The opinion of the court was delivered by: John Gleeson, United States District Judge
Pro se plaintiff Mihail Tutuianu brings this action, purportedly under 42 U.S.C. § 2000, against various medical care providers, alleging various injuries incurred in his attempts to obtain Medicaid benefits. Defendant Fidelis Care New York is Tutuianu's Medicaid managed care organization. Fidelis moves to dismiss Tutuianu's complaint pursuant to Federal Rule of Civil Procedure 12(b)(6) for failure to state a claim on which relief can be granted. I heard oral argument on the motion on December 11, 2009, and now grant Fidelis's motion to dismiss.
Motions to dismiss pursuant to Rule 12(b)(6) test the legal, not the factual, sufficiency of a complaint. See, e.g., Sims v. Artuz, 230 F.3d 14, 20 (2d Cir. 2000) ("At the Rule 12(b)(6) stage, '[t]he issue is not whether a plaintiff is likely to prevail ultimately, but whether the claimant is entitled to offer evidence to support the claims.'" (quoting Chance v. Armstrong, 143 F.3d 698, 701 (2d Cir. 1998))). Accordingly, I must accept the factual allegations in the complaint as true, Erickson v. Pardus, 551 U.S. 89, 94 (2007) (per curiam), and draw all reasonable inferences in favor of the plaintiff. Bolt Elec., Inc. v. City of New York, 53 F.3d 465, 469 (2d Cir. 1995). However, "the tenet that a court must accept as true all of the allegations contained in a complaint is inapplicable to legal conclusions." Ashcroft v. Iqbal, 129 S.Ct. 1937, 1949 (2009).
In its recent decision in Iqbal, the Supreme Court offered district courts additional guidance regarding the consideration of motions to dismiss under Rule 12(b)(6). Citing its earlier decision in Twombly, 550 U.S. 544, the Court explained:
To survive a motion to dismiss, a complaint must contain sufficient factual matter, accepted as true, to state a claim to relief that is plausible on its face. A claim has facial plausibility when the plaintiff pleads factual content that allows the court to draw the reasonable inference that the defendant is liable for the misconduct alleged. 129 S.Ct. at 1949 (internal citations and quotation marks omitted).
Tutuianu's claims against Fidelis concern his attempts to procure custom orthotics and vascular stockings and to have an allegedly shoddy dental crown bridge fixed. He alleges that Fidelis initially denied his request to pay for custom orthotics and then later, after approving his request, directed defendant Ortho Remedy, Inc. to foil his attempts to order the orthotics.*fn1
According to Tutuianu, Fidelis also acted in concert with defendant Zarman Surgical Supply, LLC, to frustrate his attempts to order a pair of vascular stockings.*fn2 Tutianu also alleges that the various dentists he visited either refused to treat him, agreed to do so but then did not follow up, or provided improper treatment. Tutuianu suggests that Fidelis directed the dentists he visited to deny him treatment, denied valid claims for treatment itself, and engaged in dilatory and dishonest practices when Tutuianu sought hearings on his eligibility for the treatment he sought.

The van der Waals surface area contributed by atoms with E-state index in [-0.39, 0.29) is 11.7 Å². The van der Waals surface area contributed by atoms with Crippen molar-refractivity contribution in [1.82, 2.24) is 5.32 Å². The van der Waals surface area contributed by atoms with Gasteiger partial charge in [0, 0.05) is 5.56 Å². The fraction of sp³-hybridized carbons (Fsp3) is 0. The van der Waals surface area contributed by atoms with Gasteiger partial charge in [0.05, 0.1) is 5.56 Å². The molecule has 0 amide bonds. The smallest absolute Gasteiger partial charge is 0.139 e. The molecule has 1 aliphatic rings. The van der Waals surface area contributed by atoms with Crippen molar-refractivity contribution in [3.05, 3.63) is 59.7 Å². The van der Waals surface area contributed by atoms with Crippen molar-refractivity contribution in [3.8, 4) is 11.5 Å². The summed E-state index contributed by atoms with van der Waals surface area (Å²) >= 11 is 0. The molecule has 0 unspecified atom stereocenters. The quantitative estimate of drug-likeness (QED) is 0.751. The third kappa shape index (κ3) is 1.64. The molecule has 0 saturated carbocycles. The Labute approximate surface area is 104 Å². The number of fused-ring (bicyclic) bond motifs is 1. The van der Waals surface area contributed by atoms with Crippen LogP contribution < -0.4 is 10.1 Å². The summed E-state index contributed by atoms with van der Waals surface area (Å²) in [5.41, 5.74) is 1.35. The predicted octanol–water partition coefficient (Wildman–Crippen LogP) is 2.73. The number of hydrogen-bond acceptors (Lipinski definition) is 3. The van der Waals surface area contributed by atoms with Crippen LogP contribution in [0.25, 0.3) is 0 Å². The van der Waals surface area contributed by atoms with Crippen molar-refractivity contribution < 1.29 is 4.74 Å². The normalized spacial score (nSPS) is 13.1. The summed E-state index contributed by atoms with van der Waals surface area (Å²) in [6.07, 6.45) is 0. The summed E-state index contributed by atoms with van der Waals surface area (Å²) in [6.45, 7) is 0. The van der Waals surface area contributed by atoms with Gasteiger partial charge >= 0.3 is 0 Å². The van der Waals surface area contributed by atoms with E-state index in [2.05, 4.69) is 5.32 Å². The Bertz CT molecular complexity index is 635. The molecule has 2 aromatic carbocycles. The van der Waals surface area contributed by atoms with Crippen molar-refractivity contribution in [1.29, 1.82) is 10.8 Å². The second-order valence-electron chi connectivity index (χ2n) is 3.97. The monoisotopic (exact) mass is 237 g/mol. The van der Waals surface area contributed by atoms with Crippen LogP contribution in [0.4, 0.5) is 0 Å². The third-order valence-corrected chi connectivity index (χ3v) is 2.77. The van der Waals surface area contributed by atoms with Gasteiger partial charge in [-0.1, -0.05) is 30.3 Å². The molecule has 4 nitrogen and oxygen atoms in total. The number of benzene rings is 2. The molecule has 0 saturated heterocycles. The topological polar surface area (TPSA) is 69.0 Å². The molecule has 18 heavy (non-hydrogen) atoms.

In general, such conduct may be actionable under state contract or tort law, and would be cognizable in federal court only pursuant to diversity jurisdiction. However, Tutuianu does not assert that the named defendants are citizens of a different state than he is or otherwise attempt to invoke this court's diversity jurisdiction.
Tutuianu also suggests that Fidelis is guilty of sabotage. However, sabotage is a crime and "therefore do[es] not give rise to civil causes of action." Luckett v. Bure, 290 F.3d 493, 497 (2d Cir. 2002).
The only federal statute even potentially implicated by the allegations in Tutuianu's complaint is 42 U.S.C. § 2000d, which provides that no person "on the ground of race, color, or national origin, be excluded from participation in, be denied the benefits of, or be subjected to discrimination under any program or activity receiving Federal financial assistance."
Tutuianu apparently believes that his inability to receive satisfactory orthotics and dental work is the result of some shadowy Jewish conspiracy to prevent him from fixing his teeth or walking without pain, see Compl. 15 ("[s]uspecting that the Tribe of Judah was at work"), presumably because he is a gentile. Assuming arguendo that such discrimination is actionable under 42 U.S.C. § 2000d, Tutuianu has failed to plausibly allege that it occurred. The mere fact that one dentist who refused to treat Tutuianu has a "colleague" with the surname "Rosenbaum," id., does not render it plausible that she refused to treat Tutuianu because she was in the thrall of a racist conspiracy.*fn3 Although Tutuianu's complaint, construed liberally, plausibly alleges that he received shoddy medical treatment, he has failed to allege that this mistreatment occurred because of his "race, color, or national origin." 42 U.S.C. § 2000d.
Accordingly, Fidelis's motion to dismiss Tutuianu's claims against it is granted.